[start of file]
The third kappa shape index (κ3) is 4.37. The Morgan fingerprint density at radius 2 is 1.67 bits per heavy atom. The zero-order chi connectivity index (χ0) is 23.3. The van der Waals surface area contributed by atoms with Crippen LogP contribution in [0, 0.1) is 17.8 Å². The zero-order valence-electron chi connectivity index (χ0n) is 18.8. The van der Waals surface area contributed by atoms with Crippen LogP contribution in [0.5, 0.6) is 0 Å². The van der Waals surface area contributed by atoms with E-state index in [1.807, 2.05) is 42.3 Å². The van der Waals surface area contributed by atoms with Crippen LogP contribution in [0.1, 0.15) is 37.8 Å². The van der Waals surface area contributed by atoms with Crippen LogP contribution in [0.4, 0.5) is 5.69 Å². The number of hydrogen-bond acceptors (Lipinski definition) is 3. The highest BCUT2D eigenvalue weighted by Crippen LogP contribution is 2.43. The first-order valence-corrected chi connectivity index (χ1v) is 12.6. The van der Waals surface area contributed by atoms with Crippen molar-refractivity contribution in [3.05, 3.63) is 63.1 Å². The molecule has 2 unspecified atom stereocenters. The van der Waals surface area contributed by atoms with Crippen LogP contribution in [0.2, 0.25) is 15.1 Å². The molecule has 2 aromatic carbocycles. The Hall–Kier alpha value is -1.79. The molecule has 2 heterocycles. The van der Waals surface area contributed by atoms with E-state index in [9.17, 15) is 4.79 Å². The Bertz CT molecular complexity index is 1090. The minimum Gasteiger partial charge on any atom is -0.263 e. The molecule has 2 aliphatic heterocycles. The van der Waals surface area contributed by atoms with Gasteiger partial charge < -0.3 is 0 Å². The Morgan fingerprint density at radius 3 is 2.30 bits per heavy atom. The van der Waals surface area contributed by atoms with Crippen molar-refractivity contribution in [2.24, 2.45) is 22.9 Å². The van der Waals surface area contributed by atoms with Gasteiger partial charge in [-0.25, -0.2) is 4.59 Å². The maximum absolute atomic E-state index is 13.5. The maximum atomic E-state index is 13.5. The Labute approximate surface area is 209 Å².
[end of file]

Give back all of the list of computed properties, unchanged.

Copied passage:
The third kappa shape index (κ3) is 4.37. The Morgan fingerprint density at radius 2 is 1.67 bits per heavy atom. The zero-order chi connectivity index (χ0) is 23.3. The van der Waals surface area contributed by atoms with Crippen LogP contribution in [0, 0.1) is 17.8 Å². The zero-order valence-electron chi connectivity index (χ0n) is 18.8. The van der Waals surface area contributed by atoms with Crippen LogP contribution in [0.5, 0.6) is 0 Å². The van der Waals surface area contributed by atoms with E-state index in [1.807, 2.05) is 42.3 Å². The van der Waals surface area contributed by atoms with Crippen LogP contribution in [0.1, 0.15) is 37.8 Å². The van der Waals surface area contributed by atoms with Crippen LogP contribution in [0.4, 0.5) is 5.69 Å². The number of hydrogen-bond acceptors (Lipinski definition) is 3. The highest BCUT2D eigenvalue weighted by Crippen LogP contribution is 2.43. The first-order valence-corrected chi connectivity index (χ1v) is 12.6. The van der Waals surface area contributed by atoms with Crippen molar-refractivity contribution in [3.05, 3.63) is 63.1 Å². The molecule has 2 unspecified atom stereocenters. The van der Waals surface area contributed by atoms with Crippen LogP contribution in [0.2, 0.25) is 15.1 Å². The molecule has 2 aromatic carbocycles. The Hall–Kier alpha value is -1.79. The molecule has 2 heterocycles. The van der Waals surface area contributed by atoms with E-state index in [9.17, 15) is 4.79 Å². The Bertz CT molecular complexity index is 1090. The minimum Gasteiger partial charge on any atom is -0.263 e. The molecule has 2 aliphatic heterocycles. The van der Waals surface area contributed by atoms with Gasteiger partial charge < -0.3 is 0 Å². The Morgan fingerprint density at radius 3 is 2.30 bits per heavy atom. The van der Waals surface area contributed by atoms with Crippen molar-refractivity contribution in [2.24, 2.45) is 22.9 Å². The van der Waals surface area contributed by atoms with Gasteiger partial charge in [-0.25, -0.2) is 4.59 Å². The maximum absolute atomic E-state index is 13.5. The maximum atomic E-state index is 13.5. The Labute approximate surface area is 209 Å².